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The myth of Israeli Invincibility

Source:khilafah.com
Author:Adnan Khan
Date:07/01-2009

Since its formation in 1948, the reality of Israel's military strength has been shrouded by a mythical aura of invincibility. Interestingly such myths have not been actively expressed by Israel, but have been given life by the actions of the treacherous Muslim rulers.

Israel's performance in the wars of 1948, 1956, 1967 and 1973 against the Muslims in the region has long been seen as confirmation of Israel's military superiority. In light of this apparent superiority and its seizure of Muslim lands, it is argued that direct military conflict with Israel is not a viable course of action for the Arab states, creating the necessity of entering into negotiations. The direct consequence of such a move has been the acceptance of Israel's sovereignty through plans such as the peace process.

In reviewing Israel's supposed military might one must keep in mind: What purpose does the construction of this myth serve?

The 1948 war - Israel's creation

The war of 1948 led to the establishment of the state of Israel. On the surface it's difficult to understand how 40 million Arabs could not match the fighting strength of just 600,000 Jews. A closer study of the defenders of the Palestinian cause shows how their actions in fact led directly to the establishment of Israel.

The primary representatives of the Palestinian cause were King Abdullah of Transjordan, King Farook of Egypt and the Mufti of Palestine, all of them were extremely weak rulers subject to constant manipulation by the British. King Abdullah's portrayal of himself as a defender of the Palestinian cause was a façade. It was known that he and Ben Gurion (Israel's first Prime Minister) were students together in Istanbul and that in clandestine meetings Abdullah had offered to accept the establishment of Israel in return for Jordanian control of the Arab populated parts of Palestine.

King Abdullah had the Arab Legion at his disposal, a highly trained unit of 4,500 men, with General John Glubb an Englishman as its commanding officer. Glubb in his memoirs recounted thathe was under strict orders from the British, not to enter areas under Jewish control. Egypt further weakened the attack against Israel when Nakrashi Pasha, the Prime Minister, initially did not use existing military units but sent an army of volunteers that had only been organised in January of that year. Jordan also delayed the passage of Iraqi troops across its territory thus thwarting any attack on Israel. This is why a blind Imam brought to rouse the Jordanian army prior to the battle embarrassed Abdullah when he said: "O army I wish you were ours" (referring to the Arab Legion being British).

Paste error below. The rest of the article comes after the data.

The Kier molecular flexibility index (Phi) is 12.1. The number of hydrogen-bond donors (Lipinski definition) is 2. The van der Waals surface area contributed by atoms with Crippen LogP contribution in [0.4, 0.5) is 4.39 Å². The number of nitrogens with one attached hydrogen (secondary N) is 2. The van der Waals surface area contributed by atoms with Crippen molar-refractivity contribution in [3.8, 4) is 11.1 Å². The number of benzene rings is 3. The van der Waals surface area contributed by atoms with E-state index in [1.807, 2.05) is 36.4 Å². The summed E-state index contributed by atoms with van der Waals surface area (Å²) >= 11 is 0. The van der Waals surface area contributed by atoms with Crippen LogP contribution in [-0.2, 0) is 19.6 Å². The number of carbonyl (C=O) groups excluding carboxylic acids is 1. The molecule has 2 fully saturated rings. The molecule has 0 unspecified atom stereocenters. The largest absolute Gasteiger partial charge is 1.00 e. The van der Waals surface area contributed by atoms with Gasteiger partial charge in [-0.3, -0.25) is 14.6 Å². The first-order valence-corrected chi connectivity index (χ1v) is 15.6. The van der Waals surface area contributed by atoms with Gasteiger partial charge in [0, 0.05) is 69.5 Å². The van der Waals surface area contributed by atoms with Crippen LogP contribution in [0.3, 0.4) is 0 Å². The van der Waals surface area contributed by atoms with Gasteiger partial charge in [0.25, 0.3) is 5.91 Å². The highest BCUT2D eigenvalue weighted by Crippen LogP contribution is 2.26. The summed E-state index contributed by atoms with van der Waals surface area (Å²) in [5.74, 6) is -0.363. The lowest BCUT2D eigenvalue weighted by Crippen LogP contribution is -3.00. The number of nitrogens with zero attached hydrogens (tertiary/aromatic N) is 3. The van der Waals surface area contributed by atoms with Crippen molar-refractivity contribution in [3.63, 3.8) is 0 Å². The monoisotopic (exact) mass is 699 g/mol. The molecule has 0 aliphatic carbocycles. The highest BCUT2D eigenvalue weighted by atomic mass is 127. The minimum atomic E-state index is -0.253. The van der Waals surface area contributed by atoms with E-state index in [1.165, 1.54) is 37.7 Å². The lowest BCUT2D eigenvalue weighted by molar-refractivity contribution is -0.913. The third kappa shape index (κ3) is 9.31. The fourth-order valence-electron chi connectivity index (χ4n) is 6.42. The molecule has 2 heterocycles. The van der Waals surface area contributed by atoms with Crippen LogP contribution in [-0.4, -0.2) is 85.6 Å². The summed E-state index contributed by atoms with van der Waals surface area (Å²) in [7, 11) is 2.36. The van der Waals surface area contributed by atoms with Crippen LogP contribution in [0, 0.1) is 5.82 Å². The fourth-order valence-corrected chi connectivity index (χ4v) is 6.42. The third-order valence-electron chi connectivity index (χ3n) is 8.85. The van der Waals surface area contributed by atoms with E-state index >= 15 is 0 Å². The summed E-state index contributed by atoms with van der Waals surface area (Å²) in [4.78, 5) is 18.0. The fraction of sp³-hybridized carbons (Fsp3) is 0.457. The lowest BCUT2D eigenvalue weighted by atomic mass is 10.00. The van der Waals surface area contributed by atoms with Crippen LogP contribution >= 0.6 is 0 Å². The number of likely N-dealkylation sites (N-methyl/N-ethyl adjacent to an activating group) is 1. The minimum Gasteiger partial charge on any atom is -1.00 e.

Although the combined Muslim forces were 40,000 only 10,000 were trained soldiers. The Zionists had 30,000 armed personnel, 10,000 men for local defence and another 25,000 for home guard.

Furthermore there were nearly 3,000 specially trained Irgun and Stern gang terrorists. They were armed with the latest weaponry and funded heavily through Zionist agencies in America and Britain. Despite the preparedness of the Jews, the treachery of the Muslim rulers secured a foothold for the Jews in Palestine.

The 1956 Suez Canal crisis

This conflict was never a war for the liberation of Palestine but rather a struggle between America and Britain for control over the strategically important Suez Canal. The US saw Egypt as a critical ally if America was to gain influence in the Middle East. Through the CIA, she moved to depose the Pro-British King Farook in a coup in 1952, bringing into power the Free Officers who were to be led by Gamal Abdul-Nasser. The CIA worked on a project in 1951 known as "The Search for a Moslem Billy Graham." Mike Copeland the CIA operative, published classified information in his memoirs in 1989, ‘The Game Player,' about the CIA backed coup d'etat that ousted the British puppet King Farook. Copeland, who activated the project, explains that ‘the CIA needed a charismatic leader who would be able to divert the growing anti-American hostility that was building up in the area.' He explains both the CIA and Nasser were in agreement on Israel. For Nasser talk of war with Israel was irrelevant. Much more of a priority was British occupation of the Suez Canal Zone. Nasser's enemy was Britain.

In 1956 Nasser carried out American demands of nationalising the Suez Canal. The response of Britain was to lure France and Israel into the struggle. This was outlined by historian Corelli Barnett, who wrote about the Suez in his book, ‘The Collapse of British Power': ‘France was hostile to Nasser because Egypt was helping the Algerian rebels, and attached to the canal for historical reasons. After all, a Frenchman built it. Israel was longing to have a go at Nasser anyway because of Palestinian fedayeen attacks and the Egyptian blockade of the Straits of Tiran. so Sir Anthony Eden (British Prime Minister) concocted a secret tripartite plot with France and Israel.' He further explained ‘that Israel would invade Egypt across the Sinai Peninsula.' ‘Britain and France would then give an ultimatum to the parties to stop fighting or they would intervene to ‘protect' the canal.'